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                     Radioactivity: Historical Figures

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   This article will focus on the efforts of four scientists: Wilhelm
   Conrad Roentgen, Antoine Henri Becquerel, Marie Sklodowska Curie, and
   Ernest Rutherford. It emphasizes their contributions to the
   elucidation of radioactivity and the "key" experiments they performed
   pertaining to their discoveries. The biographies and photographs are
   adapted from The Health Physics Society Centennial Calendar by
   permission of the Health Physics Society.


    Wilhelm Rontgen ca. 1895. Inset photo: Radiograph of Frau Rontgen's

   Wilhelm Conrad Roentgen (1845-1923)

   On November 8, 1895, at the University of Wurzburg, Wilhelm Roentgen's
   attention was drawn to a glowing fluorescent screen on a nearby table.
   Roentgen immediately determined that the fluorescence was caused by
   invisible rays originating from the partially evacuated glass
   Hittorf-Crookes tube he was using to study cathode rays (i.e.,
   electrons). Surprisingly, these mysterious rays penetrated the opaque
   black paper wrapped around the tube. Roentgen had discovered X rays, a
   momentous event that instantly revolutionized the field of physics and

   However, prior to his first formal correspondence to the University
   Physical-Medical Society, Roentgen spent two months thoroughly
   investigating the properties of X rays. Silvanus Thompson complained
   that Roentgen left "little for others to do beyond elaborating his
   work." For his discovery, Roentgen received the first Nobel Prize in
   physics in 1901. When later asked what his thoughts were at the moment
   of his discovery, he replied "I didn't think, I investigated. "It was
   the crowning achievement in a career beset by more than its share of

   As a student in Holland, Roentgen was expelled from the Utrecht
   Technical School for a prank committed by another student. Even after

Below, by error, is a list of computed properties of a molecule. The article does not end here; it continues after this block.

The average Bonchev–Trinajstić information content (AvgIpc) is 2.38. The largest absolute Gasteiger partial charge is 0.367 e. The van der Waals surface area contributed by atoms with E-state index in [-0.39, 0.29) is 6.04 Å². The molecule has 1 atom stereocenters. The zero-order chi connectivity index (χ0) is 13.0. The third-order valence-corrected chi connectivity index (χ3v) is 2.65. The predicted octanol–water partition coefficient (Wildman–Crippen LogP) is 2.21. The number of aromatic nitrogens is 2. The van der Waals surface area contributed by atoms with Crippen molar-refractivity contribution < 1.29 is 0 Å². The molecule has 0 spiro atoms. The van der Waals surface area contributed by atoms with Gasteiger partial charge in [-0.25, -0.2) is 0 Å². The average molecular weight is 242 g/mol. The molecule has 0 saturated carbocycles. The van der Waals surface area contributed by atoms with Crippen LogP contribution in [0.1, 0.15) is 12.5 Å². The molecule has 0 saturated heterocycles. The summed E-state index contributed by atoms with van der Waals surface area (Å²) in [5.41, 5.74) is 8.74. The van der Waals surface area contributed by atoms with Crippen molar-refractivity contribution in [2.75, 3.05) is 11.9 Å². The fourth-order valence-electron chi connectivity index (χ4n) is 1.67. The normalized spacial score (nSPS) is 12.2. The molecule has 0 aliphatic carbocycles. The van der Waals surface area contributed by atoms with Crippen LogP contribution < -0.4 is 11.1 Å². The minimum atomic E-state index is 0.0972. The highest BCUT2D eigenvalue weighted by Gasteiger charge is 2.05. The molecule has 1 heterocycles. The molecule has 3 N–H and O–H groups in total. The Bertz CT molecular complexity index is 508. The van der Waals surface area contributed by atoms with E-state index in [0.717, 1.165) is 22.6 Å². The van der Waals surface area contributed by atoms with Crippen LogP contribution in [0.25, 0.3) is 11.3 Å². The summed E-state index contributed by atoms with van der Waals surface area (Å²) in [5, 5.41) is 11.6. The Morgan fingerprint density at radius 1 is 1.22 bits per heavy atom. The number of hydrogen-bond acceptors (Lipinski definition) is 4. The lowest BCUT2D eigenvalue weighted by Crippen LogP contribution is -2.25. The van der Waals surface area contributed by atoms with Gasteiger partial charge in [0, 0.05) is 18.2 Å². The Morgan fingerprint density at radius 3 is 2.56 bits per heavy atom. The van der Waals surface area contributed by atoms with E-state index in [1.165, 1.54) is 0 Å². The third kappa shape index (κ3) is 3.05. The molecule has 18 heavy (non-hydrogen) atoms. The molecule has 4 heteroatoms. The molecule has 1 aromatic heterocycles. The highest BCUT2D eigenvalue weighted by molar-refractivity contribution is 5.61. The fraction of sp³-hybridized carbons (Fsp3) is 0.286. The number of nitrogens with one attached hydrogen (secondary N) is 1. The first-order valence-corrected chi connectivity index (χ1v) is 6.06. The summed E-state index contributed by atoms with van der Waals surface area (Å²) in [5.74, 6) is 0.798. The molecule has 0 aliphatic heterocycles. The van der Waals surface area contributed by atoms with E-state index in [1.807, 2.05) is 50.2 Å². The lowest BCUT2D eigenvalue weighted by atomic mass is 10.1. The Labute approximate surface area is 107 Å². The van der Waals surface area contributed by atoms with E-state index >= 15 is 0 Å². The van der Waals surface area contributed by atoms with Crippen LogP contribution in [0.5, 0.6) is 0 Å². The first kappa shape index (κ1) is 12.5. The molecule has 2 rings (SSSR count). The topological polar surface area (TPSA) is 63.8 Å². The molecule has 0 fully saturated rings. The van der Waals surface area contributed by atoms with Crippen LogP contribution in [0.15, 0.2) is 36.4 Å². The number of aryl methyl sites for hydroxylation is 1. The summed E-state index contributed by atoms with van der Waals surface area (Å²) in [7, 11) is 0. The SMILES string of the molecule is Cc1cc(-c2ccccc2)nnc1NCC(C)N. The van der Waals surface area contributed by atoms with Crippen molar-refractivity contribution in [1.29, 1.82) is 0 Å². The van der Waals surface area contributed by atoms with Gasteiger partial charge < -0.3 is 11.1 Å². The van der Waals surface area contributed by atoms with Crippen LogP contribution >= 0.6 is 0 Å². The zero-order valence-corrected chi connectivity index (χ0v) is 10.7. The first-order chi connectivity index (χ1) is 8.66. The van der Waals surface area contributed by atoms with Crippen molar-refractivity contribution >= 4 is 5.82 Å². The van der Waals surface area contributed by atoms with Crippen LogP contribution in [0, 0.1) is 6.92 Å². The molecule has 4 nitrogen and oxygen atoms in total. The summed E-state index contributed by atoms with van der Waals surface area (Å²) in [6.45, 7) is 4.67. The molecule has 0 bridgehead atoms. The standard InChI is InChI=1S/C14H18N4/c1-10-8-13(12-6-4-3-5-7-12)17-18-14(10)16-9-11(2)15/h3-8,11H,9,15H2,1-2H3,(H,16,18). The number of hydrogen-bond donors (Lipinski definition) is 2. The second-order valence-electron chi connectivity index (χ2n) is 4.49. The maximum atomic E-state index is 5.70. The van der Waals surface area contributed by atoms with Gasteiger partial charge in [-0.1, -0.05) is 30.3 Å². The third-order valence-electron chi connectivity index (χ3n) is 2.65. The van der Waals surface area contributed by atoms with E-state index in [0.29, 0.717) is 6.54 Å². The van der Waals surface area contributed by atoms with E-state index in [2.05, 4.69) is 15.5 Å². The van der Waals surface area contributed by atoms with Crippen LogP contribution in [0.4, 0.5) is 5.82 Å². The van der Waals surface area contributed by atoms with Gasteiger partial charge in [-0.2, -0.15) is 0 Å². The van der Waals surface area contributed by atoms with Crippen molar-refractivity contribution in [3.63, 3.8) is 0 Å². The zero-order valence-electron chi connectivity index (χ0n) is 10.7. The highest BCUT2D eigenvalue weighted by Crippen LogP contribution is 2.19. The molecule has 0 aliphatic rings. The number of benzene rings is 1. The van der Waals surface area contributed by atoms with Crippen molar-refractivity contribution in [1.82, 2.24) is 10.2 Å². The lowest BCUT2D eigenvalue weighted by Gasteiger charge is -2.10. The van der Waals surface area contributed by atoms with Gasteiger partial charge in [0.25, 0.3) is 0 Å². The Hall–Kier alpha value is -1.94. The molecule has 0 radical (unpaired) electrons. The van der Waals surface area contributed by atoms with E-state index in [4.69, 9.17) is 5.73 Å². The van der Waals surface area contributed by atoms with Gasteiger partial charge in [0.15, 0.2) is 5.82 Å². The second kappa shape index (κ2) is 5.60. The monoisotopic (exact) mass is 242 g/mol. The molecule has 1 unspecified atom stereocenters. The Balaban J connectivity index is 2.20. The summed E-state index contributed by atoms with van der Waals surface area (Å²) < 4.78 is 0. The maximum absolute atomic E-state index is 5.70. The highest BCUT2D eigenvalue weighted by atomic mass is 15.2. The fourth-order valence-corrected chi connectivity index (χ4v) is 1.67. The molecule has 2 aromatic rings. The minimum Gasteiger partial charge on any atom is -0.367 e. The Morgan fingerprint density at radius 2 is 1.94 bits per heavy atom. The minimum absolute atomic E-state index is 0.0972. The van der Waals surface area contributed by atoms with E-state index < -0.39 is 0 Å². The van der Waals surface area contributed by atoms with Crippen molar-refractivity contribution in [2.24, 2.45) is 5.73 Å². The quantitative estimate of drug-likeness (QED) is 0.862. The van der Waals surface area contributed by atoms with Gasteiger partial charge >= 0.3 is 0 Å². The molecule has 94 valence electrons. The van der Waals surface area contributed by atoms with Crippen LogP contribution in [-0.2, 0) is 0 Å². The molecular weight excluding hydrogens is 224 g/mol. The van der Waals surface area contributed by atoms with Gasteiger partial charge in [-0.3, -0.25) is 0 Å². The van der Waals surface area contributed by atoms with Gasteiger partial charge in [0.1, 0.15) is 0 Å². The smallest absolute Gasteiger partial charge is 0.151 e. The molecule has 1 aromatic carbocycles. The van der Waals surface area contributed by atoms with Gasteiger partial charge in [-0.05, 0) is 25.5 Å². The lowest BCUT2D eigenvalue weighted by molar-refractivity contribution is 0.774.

receiving a doctorate, his lack of a diploma initially prevented him
   from obtaining a position at the University of Wurzburg. He even was
   accused of having stolen the discovery of X rays by those who failed
   to observe them.

   Nevertheless, Roentgen was a brilliant experimentalist who never
   sought honors or financial profit for his research. He rejected a
   title (i.e., von Roentgen) that would have provided entry into the
   German nobility, and donated the money he received from the Nobel
   Prize to his University. Roentgen did accept the honorary degree of
   Doctor of Medicine offered to him by the medical faculty of his own
   University of Wurzburg. However, he refused to take out any patents in
   order that the world could freely benefit from his work. At the time
   of his death, Roentgen was nearly bankrupt from the inflation that
   followed World War I.



                              Henri Becquerel

   Antoine Henri Becquerel (1852-1908)

   Henri Becquerel was born into a family of scientists. His grandfather
   had made important contributions in the field of electrochemistry
   while his father had investigated the phenomena of fluorescence and
   phosphorescence. Becquerel not only inherited their interest in
   science, he also inherited the minerals and compounds studied by his